Intermittent fasting - Using it efficiently for maximal benefits

Intermittent Fasting: What, How, Why

Intermittent fasting

If you’re interested in nutrition, it’s likely that you’ll do some off the cuff research in to different dietary strategies. Intermittent fasting is a food timing protocol where you restrict your eating “window” to a shortened period of the day, so for example, instead of eating from 7am-8pm (13 hours) you may eat from 7am-1pm (6 hours). This article will explain the science, application and reality behind using such a method.

Dietary methods: Think logically

In this industry, you MUST have an open mind. If you don’t you may eventually lead to regret it. Just over two years ago I embarked on writing my first nutritional eBook. The book was titled “debunking dietary myths”. In one chapter I went in to detail about how intermittent fasting was all just a fad and contradicted our own physiology. Luckily, this eBook didn’t see the light of day, as otherwise, I’d look rather stupid endorsing the method now.

The reason I’m telling you this is that it’s important to appreciate that nutrition is a very broad spectrum. There are certain (and very basic) laws that won’t change but apart from that many ways to skin a cat. Intermittent fasting may be excellent for one person but terrible for another. What I don’t want you to do is read this article and then suddenly decide to intermittent fast. If you haven’t been able to consistently stick to a diet and see results for more than 3 months, “specialised” diet methods are not for you.

Intermittent fasting: what is it?

Intermittent fasting is when you fast intermittently. Apologies if you expected a little more of a scientific explanation but let’s not over complicate the matter when we don’t need to. It’s basically restricting the hours in which you eat so that your meals are eaten in a shorter space of time.

Most people will start their day by eating breakfast at 7am, they’ll have lunch at 12 and then an evening meal at 6-7pm. This is a total eating “window” of 12 hours. An example of Intermittent fasting may be to skip breakfast, start eating at 12. and then stop eating at 6pm. This halves your window to 6 hours.

So why should I do this?

A recent study by world leading expert in time restricted eating Dr Valter Longo, showed that calorie restriction and intermittent fasting had significant positive affects on cardiovascular health, insulin sensitivity, mitochondrial health, DNA repair and autophagy. This, in non biochemistry language, means heart health, how well you handle carbs, energy levels and your risk of developing cancer, Alzheimers or dementia.

This puts forward a pretty tangible case for using intermittent fasting. Delving in to the mechanisms behind how it works is beyond the scope of this article. However the theory behind it is quite straight forward as it is based around how we evolved and adapted during the “caveman” era. The human body is designed to go without food for prolonged periods of time.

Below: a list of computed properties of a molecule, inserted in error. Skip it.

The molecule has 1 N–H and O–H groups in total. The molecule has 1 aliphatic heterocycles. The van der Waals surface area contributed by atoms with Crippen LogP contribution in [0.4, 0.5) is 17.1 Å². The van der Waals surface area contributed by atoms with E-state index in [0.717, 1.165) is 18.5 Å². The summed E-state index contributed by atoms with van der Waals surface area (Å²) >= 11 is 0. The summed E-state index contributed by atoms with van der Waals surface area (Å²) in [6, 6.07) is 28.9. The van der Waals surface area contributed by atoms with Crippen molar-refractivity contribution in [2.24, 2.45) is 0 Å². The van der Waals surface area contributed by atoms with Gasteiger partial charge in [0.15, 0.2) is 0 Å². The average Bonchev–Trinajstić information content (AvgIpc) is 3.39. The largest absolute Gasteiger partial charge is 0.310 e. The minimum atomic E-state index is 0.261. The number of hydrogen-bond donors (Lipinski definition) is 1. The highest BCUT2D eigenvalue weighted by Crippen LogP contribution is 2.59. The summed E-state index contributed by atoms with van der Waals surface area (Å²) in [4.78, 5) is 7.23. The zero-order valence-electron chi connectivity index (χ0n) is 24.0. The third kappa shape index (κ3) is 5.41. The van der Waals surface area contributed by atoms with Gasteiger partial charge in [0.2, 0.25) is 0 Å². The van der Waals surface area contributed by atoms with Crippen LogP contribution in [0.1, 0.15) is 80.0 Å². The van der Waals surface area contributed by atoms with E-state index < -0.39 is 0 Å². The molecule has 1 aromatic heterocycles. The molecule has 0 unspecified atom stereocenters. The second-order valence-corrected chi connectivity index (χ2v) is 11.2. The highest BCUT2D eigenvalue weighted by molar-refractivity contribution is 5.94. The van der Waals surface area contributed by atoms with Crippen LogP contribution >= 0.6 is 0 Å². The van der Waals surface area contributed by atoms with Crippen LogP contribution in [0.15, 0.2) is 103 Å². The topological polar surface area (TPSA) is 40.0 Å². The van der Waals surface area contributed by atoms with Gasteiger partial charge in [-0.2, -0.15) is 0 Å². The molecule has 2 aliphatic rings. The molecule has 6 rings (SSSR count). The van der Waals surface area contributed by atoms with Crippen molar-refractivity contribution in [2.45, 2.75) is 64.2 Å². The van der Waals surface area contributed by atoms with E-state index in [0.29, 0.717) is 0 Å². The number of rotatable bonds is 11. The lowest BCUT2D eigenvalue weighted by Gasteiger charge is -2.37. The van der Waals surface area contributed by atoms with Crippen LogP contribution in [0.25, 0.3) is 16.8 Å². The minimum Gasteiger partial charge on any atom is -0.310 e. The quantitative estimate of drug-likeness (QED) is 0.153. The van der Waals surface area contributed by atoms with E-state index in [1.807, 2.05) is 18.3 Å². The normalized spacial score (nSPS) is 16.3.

“No it’s not!!! You’ll go catabolic” I hear all you bodybuilders cry whilst spitting out your oats and whey.

Alright calm down. Of course it would. This is where you need to differentiate the ginormous difference between survival, health and hypertrophy.

Everything we do in the fitness industry IS NOT geared towards survival. Putting on lean muscle tissue is not survival, it is an evolutionary luxury born through the development of modern technology and society. Stressors in pre-historic eras would have meant we lived in extremely demanding environments. Food would have been scarce and so without the ability to go long periods of time with no fuel source, the species wouldn’t have survived. We are built to fast.

But is it the fasting or calorie restriction that causes fat loss?

This is a very good question and although I am no expert, I can confidently tell you that there is a distinct difference between the two. Firstly, let me explain this. Health and weight loss are not the same thing. Health is very much endocrine (hormonally) based. Our circadian rhythm (body clock…kind of) is nice and balanced, we sleep well, eat well, digest well and so on. This is health. Weight loss is thermodynamics. You burn more energy than you consume and you lose total body mass.

Intermittent fasting impacts health. Think of it as pressing the re-set button and allowing your body to clear out the crap and regenerate in a positive way. This is actually what “Autophagy” is. Where IF gets a bad rep is when people endorse it as a way of eating whatever you want. You can do this and it is technically intermittent fasting, but if your body is in a regenerative state, it’d be a better idea to feed it with high quality protein and vegetables than McDonalds. Don’t take liberties with the protocol, the foundations of health will always be the same. Take home point: don’t be a dick.

Will Intermittent Fasting help me lose weight?

No, it won’t. Eating less food will help you lose weight. If you’re overweight, the truth is that you’ve probably got a poor relationship with food and have frequent cravings for decadent treats. If this is the case, putting yourself in a situation where you’re more likely to desire bad foods isn’t wise. Most dietary methods are endorsed through their application on lean and healthy individuals. In a nut shell, everything works better on people with better hormonal balance. People who are highly stressed and have a lot of fat to lose are likely to be less sensitive to Insulin, Leptin and Catecholamines. The balance and efficiency of these chemical messengers is essential for IF to work properly. Intermittent fasting will improve Insulin and Leptin sensitivity but this may be at the expense of stress hormone production. Two going up and one going down isn’t hormonal balance.

What does the science say?